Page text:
The Indian domestic soybean price has gone up significantly since last autumn, prompting speculation that more land might be given over to the oilseed as farmers target crops that provide a healthy return.
“The domestic soybean price at Indore increased by 17.8% from 3,250 rupees (US$ 46.6)/quintal in early October 2018 to 3,830 rupees (US$54.9)/quintal as of 22nd May. These price rises are due to an increase in imported soy oil prices on the back of higher import duty (implemented in 2018) and volatility in global soybean prices,” Oscar Tjakra, senior analyst at RaboResearch Food and Agribusiness, told FeedNavigator.
He added that an increase in minimum support price (MSP) for soybean had also helped to support the domestic price, saying: “The Indian government has fixed soybean MSP at 3,399 rupees (US$48.7)/quintal as compared to 3,050 rupees (US$ 43.7)/quintal for the previous year.”
Poultry producers pick up the tab
Among those most affected by the higher prices are the country’s poultry producers, who are heavily reliant on soymeal for their feed needs.
“The current price increase will impact poultry feed prices in India,” confirmed Tjakra.
“Soymeal typically accounts for 25% of poultry feed rations and the poultry industry will continue to be highly dependent on soymeal due to the lack of alternatives. The high fiber content and the presence of euric acid and glucosinolates in cottonseed and rapeseed meal limit their usage by the poultry industry. Rapeseed and cottonseed meals are largely consumed by the beef and dairy industries.”
RaboResearch’s prediction is that in 2019, farmers in India will increase plantings of soybeans, as one of the more profitable crops.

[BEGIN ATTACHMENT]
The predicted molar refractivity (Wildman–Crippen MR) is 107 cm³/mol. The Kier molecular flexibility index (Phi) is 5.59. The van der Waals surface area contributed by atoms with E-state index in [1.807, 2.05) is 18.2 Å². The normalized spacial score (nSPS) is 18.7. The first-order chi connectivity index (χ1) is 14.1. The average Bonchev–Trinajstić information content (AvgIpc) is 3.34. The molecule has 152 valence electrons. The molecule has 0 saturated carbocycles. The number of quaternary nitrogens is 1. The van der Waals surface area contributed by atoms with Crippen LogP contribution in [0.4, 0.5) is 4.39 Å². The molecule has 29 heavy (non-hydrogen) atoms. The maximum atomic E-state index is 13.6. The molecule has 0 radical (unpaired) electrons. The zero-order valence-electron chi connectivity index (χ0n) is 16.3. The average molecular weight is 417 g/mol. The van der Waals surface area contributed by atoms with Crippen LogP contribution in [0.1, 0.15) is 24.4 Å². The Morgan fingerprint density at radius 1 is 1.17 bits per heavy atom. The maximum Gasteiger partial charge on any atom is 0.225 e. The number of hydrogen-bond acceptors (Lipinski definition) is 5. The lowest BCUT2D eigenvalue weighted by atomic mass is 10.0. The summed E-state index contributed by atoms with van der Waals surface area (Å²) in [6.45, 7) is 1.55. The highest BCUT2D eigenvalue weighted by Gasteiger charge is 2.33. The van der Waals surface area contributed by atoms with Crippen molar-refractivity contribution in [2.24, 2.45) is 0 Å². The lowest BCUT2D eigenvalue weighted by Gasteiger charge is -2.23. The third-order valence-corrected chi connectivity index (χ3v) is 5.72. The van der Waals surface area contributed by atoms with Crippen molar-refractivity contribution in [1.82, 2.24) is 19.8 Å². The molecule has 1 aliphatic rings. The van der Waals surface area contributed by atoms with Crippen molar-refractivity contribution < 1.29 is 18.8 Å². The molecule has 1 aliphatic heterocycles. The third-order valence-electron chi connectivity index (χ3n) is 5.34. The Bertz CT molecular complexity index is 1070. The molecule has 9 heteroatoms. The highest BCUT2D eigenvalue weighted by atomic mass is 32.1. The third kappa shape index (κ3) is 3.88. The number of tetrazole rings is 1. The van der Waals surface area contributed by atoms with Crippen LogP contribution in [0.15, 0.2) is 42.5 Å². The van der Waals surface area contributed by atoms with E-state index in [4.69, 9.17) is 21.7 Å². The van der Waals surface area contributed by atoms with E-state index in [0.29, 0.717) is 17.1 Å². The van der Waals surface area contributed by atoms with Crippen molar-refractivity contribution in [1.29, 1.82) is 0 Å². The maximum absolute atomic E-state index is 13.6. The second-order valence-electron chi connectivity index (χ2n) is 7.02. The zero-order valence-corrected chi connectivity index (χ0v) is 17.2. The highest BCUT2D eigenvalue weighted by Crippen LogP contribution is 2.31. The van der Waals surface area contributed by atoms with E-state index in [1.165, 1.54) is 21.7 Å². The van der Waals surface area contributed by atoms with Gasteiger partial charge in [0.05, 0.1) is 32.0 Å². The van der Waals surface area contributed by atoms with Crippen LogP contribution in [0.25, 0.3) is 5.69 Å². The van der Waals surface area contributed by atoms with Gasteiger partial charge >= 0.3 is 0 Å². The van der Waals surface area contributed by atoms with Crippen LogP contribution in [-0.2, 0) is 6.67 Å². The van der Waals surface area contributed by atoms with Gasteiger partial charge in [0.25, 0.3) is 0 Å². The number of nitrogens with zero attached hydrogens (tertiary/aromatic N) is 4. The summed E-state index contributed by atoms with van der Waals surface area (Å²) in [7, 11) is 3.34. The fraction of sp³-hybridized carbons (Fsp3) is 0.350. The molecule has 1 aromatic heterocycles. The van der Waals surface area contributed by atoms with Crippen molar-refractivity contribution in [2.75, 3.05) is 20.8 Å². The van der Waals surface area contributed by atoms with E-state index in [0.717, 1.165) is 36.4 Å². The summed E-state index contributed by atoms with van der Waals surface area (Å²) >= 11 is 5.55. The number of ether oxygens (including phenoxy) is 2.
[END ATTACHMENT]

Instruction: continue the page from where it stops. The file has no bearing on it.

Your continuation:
“It is highly probable that farmers will increase soybean planting as soybean gives a better return as compared to cotton and pulses based on the current price level. The domestic cotton price has declined in the last few weeks in line with a global cotton price correction. The forecast of a late monsoon arrival could help to increase soybean planting in India as well,” said Tjakra.
He declined to put a figure on the increase, saying it was “too early.” However, he did point out that last year, Indian soybean sowing area increased year on year by 6.7% to 10.8 million hectares due to farmers seeing a better return versus other crops.
Tjakra said that this should ease prices for poultry producers during the 2019 harvesting period as Indian domestic soybean supply will be set to increase year-on-year due to increased planting.
However, increased acreage will be balanced against a higher MSP and growing demand for animal protein in India, which could make for a firm outlook.
“Demand for soybean meal in India is still expected to increase year-on-year as economic growth and increasing disposable incomes have resulted in a rise of animal protein in Indian diets. While fish and seafood are the most consumed animal proteins, poultry and eggs are considered affordable and socially acceptable. This fast-rising demand has resulted in strong growth in India’s poultry industry,” he explained.
India is the fifth largest producer of soybean globally, after the US, Brazil, Argentina and China, and is forecast to produce around 11.48 million metric tons of soybean in the 2018/19 marketing year.